This includes a wide array of items such as clothing, electronics, appliances, furniture, and household goods.


Sales tax is applied to both food and beverages sold at grocery stores, although certain essential food items may sometimes qualify for tax reductions or exemptions under specific programs.

Prepared Foods

Items like restaurant meals, ready-to-eat foods, and catered events are subject to sales tax.

Automobiles and Other Vehicles

Sales of cars, trucks, motorcycles, and other motor vehicles are taxed.

Gasoline and Fuel

Taxes are levied on the sale of gasoline and other fuels, often included in the price at the pump.


Utility services, including electricity, water, natural gas, and telecommunications services, are also taxable in Kansas.

Alcohol and Tobacco

Sales of alcoholic beverages, tobacco products, and related items are subject to the state sales tax.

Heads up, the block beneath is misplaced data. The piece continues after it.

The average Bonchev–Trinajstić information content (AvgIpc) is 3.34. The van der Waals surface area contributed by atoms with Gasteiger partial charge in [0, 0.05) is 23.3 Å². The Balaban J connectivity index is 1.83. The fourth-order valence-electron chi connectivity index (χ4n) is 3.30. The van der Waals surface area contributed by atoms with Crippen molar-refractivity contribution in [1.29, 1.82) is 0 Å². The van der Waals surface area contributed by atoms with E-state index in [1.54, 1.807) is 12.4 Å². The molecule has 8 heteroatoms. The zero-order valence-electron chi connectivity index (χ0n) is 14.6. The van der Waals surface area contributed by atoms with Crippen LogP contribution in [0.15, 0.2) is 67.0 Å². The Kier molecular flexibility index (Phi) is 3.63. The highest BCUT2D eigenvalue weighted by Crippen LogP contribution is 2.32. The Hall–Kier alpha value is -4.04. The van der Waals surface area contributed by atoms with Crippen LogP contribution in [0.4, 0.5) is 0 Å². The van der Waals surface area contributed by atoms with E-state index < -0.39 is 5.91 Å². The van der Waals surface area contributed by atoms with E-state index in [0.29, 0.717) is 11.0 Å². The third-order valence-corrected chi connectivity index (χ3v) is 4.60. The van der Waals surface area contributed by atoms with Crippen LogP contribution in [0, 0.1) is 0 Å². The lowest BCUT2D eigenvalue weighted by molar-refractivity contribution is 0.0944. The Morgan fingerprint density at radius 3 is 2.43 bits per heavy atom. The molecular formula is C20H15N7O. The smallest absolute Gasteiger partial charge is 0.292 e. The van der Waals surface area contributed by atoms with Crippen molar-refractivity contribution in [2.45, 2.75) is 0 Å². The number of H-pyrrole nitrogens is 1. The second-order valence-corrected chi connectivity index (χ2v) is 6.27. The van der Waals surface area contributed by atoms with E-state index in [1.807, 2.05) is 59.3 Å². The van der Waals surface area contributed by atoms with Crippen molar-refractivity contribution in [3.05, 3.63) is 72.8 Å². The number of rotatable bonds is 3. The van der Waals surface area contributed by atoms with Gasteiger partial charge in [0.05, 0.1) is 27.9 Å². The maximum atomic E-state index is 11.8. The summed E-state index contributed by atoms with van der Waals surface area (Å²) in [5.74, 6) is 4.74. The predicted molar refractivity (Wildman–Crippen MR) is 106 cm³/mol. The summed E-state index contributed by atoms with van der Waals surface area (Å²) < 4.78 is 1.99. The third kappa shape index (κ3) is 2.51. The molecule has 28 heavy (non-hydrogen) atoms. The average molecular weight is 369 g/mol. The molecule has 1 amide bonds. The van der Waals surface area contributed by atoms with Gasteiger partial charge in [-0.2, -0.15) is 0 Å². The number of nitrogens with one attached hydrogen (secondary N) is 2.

Digital Products

This includes downloadable software, digital audio-visual works, digital audio works, and digital books.


Certain services, such as repair and maintenance, landscaping, and construction, can also be taxable, although this can vary and may be subject to specific conditions or exemptions.

Please note that tax laws and applications can change, and there are often specific nuances and exceptions within each category. It's always a good idea to consult the Kansas Department of Revenue or a tax professional for detailed and current information.

Non-taxable products in Kansas